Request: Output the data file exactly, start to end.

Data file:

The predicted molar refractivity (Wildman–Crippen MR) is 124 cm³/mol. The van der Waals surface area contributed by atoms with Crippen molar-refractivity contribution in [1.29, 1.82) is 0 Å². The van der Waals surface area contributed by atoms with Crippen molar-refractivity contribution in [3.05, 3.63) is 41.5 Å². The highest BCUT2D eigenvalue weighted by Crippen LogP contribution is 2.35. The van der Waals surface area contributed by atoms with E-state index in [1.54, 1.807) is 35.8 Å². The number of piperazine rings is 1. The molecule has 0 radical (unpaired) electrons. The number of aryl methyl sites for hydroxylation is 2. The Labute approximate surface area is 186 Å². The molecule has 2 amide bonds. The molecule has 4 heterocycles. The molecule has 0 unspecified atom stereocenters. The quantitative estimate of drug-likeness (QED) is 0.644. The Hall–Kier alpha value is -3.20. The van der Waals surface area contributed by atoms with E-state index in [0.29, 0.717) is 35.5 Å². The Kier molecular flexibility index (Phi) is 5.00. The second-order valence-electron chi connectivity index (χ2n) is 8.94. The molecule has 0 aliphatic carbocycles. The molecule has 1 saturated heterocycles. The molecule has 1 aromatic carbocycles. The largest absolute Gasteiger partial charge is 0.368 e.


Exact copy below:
The predicted molar refractivity (Wildman–Crippen MR) is 124 cm³/mol. The van der Waals surface area contributed by atoms with Crippen molar-refractivity contribution in [1.29, 1.82) is 0 Å². The van der Waals surface area contributed by atoms with Crippen molar-refractivity contribution in [3.05, 3.63) is 41.5 Å². The highest BCUT2D eigenvalue weighted by Crippen LogP contribution is 2.35. The van der Waals surface area contributed by atoms with E-state index in [1.54, 1.807) is 35.8 Å². The number of piperazine rings is 1. The molecule has 0 radical (unpaired) electrons. The number of aryl methyl sites for hydroxylation is 2. The Labute approximate surface area is 186 Å². The molecule has 2 amide bonds. The molecule has 4 heterocycles. The molecule has 0 unspecified atom stereocenters. The quantitative estimate of drug-likeness (QED) is 0.644. The Hall–Kier alpha value is -3.20. The van der Waals surface area contributed by atoms with E-state index in [0.29, 0.717) is 35.5 Å². The Kier molecular flexibility index (Phi) is 5.00. The second-order valence-electron chi connectivity index (χ2n) is 8.94. The molecule has 0 aliphatic carbocycles. The molecule has 1 saturated heterocycles. The molecule has 1 aromatic carbocycles. The largest absolute Gasteiger partial charge is 0.368 e.